- Write a compiler from scratch gradually as we find existing good code to use/clean so it compiles anywhere.

- Maybe write a set of libraries private only to GCC based only in the most basic OS/system features so that the latest GCC truly compiles anywhere. It's a little more than a text processor, so it shouldn't be so difficult to make OS independent.


In any case, if we manage to reimplement all or modify the code towards old C, we will be making the very same job of cleaning up existing software technology to make it freely accessible because modern software, libraries and modern C/C++/Java/JavaScript languages currently are only accessible to half-decade-old NT and UNIX.

The language standards don't move nearly as fast as the rest of software, so if we have a compiler written in plain C that recognizes all existing compiler extensions, we will break the trap of having to use only the latest OS releases just to be able to port/run applications because they are written in the newer language versions.

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Last edited by ~ on Wed Nov 29, 2017 12:32 pm, edited 1 time in total.

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 Post subject: Re: Public Domain C/C++ Compiler
PostPosted: Wed Nov 29, 2017 12:28 pm 
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Quote:
It's aimed to produce raw assembly code for raw binaries
So, no ability to use libraries. That's going to be a little restrictive.


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 Post subject: Re: Public Domain C/C++ Compiler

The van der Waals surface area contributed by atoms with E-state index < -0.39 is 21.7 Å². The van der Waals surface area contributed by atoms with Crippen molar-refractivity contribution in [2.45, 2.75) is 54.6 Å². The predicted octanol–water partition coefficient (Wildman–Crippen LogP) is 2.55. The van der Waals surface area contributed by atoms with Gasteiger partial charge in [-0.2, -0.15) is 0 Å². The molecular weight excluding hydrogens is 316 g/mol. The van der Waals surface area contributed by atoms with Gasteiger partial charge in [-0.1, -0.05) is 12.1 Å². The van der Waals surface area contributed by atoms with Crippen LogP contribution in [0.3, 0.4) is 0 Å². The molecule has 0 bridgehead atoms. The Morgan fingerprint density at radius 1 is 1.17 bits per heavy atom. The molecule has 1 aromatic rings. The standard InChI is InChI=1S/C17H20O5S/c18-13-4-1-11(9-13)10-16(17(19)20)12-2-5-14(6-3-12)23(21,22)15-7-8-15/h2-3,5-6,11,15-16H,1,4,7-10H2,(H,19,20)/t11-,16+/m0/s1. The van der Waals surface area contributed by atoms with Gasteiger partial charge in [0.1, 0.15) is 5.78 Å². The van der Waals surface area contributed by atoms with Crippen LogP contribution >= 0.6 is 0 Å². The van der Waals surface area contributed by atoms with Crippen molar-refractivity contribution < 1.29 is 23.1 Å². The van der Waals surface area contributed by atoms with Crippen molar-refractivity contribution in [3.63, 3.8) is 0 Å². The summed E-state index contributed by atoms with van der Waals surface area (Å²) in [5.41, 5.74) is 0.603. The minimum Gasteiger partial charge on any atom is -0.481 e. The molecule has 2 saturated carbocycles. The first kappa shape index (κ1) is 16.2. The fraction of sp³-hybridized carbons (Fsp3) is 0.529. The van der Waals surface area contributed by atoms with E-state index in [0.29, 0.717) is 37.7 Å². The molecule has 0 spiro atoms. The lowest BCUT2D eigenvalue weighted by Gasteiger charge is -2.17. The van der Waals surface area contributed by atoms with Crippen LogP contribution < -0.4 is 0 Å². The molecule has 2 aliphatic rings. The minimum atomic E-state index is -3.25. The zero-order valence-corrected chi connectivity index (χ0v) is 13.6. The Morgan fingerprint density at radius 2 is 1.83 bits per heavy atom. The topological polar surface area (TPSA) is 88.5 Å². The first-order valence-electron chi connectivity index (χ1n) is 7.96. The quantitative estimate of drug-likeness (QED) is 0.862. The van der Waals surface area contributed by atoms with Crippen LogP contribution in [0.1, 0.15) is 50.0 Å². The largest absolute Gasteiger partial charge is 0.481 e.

PostPosted: Wed Nov 29, 2017 12:37 pm 
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iansjack wrote:
Quote:
It's aimed to produce raw assembly code for raw binaries
So, no ability to use libraries. That's going to be a little restrictive.
The code can use includes for libraries. The EXE skeletons or NASM can be provided import data. It would be the same as building a project file/compiler makefile.

Producing assembly only makes easy to link if desired.

The difference is that it wouldn't use additional IDE/suite layers beyond the actual file formats, library data, etc. It's clearer at least for OS development and is portable since it's dealing with the knowledge of the raw formats, including more library skeletons as more programs are compiled without errors.

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 Post subject: Re: Public Domain C/C++ Compiler
PostPosted: Wed Nov 29, 2017 1:12 pm 
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iansjack wrote:
Quote:
It's aimed to produce raw assembly code for raw binaries
So, no ability to use libraries. That's going to be a little restrictive.